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The RCMP, China’s Canadian embassy and the Chinese consulate-general in Vancouver have all issued warnings in recent months after scam victims were asked for personal information, including banking information.iStockphoto/Getty Images/iStockphoto

Police and consular officials are warning of a series of scams targeting Chinese nationals living in Canada, in which they are told they or their families are in trouble with the Chinese government or even that relatives have been kidnapped.

The RCMP, China's Canadian embassy and the Chinese consulate-general in Vancouver have all issued warnings in recent months after victims were asked for personal information, including banking information.

In some instances, callers claiming to be from China's embassy or the consulate-general in several major Canadian cities told victims their personal information had been compromised and warned they were suspects in extortion or money laundering investigations.

The RCMP in B.C. issued a warning in July that six people had received calls saying that their relatives in China would be kidnapped if they didn't co-operate. At the same time, the suspects would also contact relatives in China, telling them their family member in Canada was being held against their will and demanding ransom money. The Mounties say there have been at least three more cases since the summer.

"Three incidents were reported to police where the victims reported receiving a phone call and complied with demands made by the suspects," Staff-Sergeant Annie Linteau said in an e-mail.

"Anyone who receives [such phone calls] should hang up the phone immediately and not comply with any demands," she said.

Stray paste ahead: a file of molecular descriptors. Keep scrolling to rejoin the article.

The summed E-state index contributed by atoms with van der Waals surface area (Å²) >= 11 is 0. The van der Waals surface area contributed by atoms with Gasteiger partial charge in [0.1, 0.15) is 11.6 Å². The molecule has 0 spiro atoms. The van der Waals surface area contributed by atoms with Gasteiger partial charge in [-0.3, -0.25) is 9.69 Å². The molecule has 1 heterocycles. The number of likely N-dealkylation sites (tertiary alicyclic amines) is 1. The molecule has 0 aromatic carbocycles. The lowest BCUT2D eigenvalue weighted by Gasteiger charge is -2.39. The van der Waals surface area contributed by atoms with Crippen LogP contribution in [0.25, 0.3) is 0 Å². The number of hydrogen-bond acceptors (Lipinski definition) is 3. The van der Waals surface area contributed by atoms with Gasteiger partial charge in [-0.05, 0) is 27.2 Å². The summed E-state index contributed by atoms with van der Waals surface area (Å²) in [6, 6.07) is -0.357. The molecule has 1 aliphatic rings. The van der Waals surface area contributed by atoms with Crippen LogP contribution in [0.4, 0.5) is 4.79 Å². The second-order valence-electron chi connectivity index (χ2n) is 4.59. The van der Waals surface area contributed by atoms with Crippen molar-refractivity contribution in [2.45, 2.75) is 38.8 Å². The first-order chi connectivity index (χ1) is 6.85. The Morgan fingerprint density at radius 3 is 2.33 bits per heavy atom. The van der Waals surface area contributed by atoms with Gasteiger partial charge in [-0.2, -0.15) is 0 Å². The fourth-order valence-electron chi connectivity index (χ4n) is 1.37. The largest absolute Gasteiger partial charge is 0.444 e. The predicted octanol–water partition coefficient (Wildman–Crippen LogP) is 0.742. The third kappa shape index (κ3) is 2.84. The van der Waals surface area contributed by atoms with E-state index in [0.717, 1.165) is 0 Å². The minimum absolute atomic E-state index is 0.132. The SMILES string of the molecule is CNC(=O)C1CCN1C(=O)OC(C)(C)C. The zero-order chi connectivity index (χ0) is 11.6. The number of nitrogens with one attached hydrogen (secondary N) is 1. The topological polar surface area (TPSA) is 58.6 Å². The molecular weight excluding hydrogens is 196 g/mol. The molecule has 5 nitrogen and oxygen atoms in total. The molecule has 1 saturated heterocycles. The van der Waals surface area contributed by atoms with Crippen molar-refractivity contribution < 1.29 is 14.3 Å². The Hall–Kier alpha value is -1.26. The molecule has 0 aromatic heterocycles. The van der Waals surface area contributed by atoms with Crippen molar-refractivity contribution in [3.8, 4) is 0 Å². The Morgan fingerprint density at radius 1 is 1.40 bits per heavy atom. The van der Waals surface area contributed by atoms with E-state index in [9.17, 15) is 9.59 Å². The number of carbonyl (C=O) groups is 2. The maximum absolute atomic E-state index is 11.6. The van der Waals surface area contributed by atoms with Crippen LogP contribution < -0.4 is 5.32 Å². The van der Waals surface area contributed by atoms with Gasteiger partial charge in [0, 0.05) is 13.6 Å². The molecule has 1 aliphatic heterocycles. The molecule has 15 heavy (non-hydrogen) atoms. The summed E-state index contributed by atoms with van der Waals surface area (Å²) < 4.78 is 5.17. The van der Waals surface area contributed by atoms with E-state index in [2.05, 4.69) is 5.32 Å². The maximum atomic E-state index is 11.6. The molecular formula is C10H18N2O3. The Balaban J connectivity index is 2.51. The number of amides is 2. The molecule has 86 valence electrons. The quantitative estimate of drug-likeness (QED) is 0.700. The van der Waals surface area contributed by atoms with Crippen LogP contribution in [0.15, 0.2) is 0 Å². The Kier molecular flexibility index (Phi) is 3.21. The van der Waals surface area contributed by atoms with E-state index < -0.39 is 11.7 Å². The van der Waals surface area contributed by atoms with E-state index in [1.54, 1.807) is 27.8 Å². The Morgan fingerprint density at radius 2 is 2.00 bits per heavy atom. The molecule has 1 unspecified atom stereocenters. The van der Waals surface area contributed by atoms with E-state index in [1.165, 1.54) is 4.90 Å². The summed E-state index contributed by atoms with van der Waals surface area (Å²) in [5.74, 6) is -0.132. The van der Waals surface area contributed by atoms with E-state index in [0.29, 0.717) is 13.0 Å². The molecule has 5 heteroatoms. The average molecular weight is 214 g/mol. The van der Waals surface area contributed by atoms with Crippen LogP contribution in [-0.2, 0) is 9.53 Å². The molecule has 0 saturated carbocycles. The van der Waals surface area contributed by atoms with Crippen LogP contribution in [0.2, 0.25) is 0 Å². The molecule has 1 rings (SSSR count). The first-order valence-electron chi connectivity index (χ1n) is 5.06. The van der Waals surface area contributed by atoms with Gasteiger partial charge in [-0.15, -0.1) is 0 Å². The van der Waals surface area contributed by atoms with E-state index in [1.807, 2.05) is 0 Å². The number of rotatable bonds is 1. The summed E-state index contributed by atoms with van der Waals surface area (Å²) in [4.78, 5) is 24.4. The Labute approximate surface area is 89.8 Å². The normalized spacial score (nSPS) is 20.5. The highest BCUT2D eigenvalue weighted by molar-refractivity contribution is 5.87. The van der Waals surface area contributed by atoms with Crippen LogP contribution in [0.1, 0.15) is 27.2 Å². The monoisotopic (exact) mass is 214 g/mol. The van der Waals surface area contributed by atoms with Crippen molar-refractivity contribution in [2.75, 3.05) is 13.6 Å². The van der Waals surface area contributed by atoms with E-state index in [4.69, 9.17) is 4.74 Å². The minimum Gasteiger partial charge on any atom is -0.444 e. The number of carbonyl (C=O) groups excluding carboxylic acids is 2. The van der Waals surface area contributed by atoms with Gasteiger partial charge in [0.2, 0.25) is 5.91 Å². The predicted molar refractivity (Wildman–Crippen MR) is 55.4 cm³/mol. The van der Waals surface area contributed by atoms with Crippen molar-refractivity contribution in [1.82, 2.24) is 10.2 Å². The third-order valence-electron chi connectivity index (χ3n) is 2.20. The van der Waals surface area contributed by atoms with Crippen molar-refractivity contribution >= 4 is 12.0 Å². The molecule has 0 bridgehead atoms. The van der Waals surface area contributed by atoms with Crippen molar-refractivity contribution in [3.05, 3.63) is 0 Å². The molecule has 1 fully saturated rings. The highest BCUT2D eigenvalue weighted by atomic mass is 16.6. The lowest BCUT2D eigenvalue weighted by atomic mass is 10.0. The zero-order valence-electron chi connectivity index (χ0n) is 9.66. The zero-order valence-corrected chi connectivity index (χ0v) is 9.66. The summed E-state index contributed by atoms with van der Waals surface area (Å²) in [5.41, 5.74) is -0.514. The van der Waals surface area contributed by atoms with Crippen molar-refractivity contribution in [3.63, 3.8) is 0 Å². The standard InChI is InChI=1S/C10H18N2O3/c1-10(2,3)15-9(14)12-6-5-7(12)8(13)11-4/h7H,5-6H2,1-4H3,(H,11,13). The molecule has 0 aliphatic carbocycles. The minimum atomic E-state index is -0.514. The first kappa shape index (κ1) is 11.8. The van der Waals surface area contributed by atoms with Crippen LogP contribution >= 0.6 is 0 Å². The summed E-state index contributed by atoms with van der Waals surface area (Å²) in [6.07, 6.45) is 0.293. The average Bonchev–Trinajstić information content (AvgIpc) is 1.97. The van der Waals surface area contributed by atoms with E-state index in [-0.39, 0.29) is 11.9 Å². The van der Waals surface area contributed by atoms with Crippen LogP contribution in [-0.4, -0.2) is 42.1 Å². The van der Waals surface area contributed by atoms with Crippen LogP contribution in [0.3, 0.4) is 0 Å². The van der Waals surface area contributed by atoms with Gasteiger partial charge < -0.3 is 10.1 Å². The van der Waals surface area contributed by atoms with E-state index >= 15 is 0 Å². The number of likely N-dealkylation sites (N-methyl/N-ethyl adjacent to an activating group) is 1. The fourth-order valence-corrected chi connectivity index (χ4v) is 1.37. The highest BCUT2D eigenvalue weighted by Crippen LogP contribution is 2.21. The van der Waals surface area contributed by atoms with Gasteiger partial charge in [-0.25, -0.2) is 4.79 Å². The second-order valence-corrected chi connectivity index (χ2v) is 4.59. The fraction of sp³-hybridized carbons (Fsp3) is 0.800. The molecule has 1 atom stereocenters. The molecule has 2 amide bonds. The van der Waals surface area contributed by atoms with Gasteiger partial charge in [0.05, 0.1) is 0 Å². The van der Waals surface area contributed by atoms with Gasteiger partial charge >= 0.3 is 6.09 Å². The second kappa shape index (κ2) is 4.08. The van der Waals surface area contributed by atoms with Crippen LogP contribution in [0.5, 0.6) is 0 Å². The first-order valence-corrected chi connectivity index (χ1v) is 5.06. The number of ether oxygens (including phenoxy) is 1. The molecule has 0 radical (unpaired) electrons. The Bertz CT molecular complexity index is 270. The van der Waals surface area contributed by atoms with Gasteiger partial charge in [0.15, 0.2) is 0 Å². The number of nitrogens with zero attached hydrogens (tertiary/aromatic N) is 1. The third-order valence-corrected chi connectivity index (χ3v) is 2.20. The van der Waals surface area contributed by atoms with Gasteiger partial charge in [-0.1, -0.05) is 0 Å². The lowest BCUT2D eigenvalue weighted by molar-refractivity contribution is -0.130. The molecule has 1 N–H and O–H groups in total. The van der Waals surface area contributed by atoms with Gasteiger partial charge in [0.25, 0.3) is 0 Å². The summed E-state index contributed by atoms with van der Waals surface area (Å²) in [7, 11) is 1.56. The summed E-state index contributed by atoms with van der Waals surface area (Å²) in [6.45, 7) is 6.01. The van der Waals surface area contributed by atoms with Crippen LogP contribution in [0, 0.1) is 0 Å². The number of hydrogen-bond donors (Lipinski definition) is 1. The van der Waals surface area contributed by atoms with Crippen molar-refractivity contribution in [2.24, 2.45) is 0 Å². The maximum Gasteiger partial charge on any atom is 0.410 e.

The main targets have been female Chinese nationals, especially students.

The Globe and Mail reached several people who said they received phone calls earlier this year from people claiming to be with the Chinese consulate-general in Vancouver.

Junying Gao said she was told she was a suspect in a money-laundering investigation and that her personal information was probably stolen.

Ms. Gao was directed to contact what the caller claimed was an Interpol office in Ottawa for help.

"I almost believed it," she said. "When I first heard it, I was scared."

Wenny Qiu she received a similar call.

"I googled the number and it was indeed the number of Chinese consulate-general in Vancouver … and they sent me this website of the [liaison office in Ottawa], which shows the staff's names and [the office's] number," she said.

The Chinese embassy and the consulate-general in Vancouver declined to comment on the incidents, but both have sent out warnings.

The embassy said in a notice issued in August that the Interpol office the scammers referred to doesn't exist. The Chinese consulate-general in Vancouver said that if Chinese citizens are involved in any crimes in China, the Chinese diplomatic missions will mail legal documents to them directly, and they never verify personal information through phone calls.

Rob Gordon, criminology professor at Simon Fraser University, said the suspects are targeting victims who are vulnerable and gullible.

"They don't have experience of this kind of activity. They might respond favourably to a trick," Prof. Gordon noted.

He also added that such cyberschemes are difficult to track. He said the best way to tackle the issue is by educating the public.

"[Such schemes are] virtually unstoppable," Prof. Gordon said. "These calls or these computer messages are probably coming through several different computers and networks, you just cannot track them."

Liza Li, who was told by a suspect that there was an issue with her visa and was asked for personal information, said she was concerned about how the callers found her number.

Prof. Gordon said the suspects may have access to a mail list of Chinese immigrants that has been compromised.

"That's somebody with access to immigration records, probably in China, who has created a program in a computer that automatically dialled numbers until somebody answers, which is a common way of doing that," he said.

Staff-Sergeant Linteau said investigators are looking into how victims are being chosen, but she noted the suspects could be selecting the numbers to call randomly.

Rob Carrick discusses the uptick in phishing and "smshing" scams and what you need to do to protect yourself against them.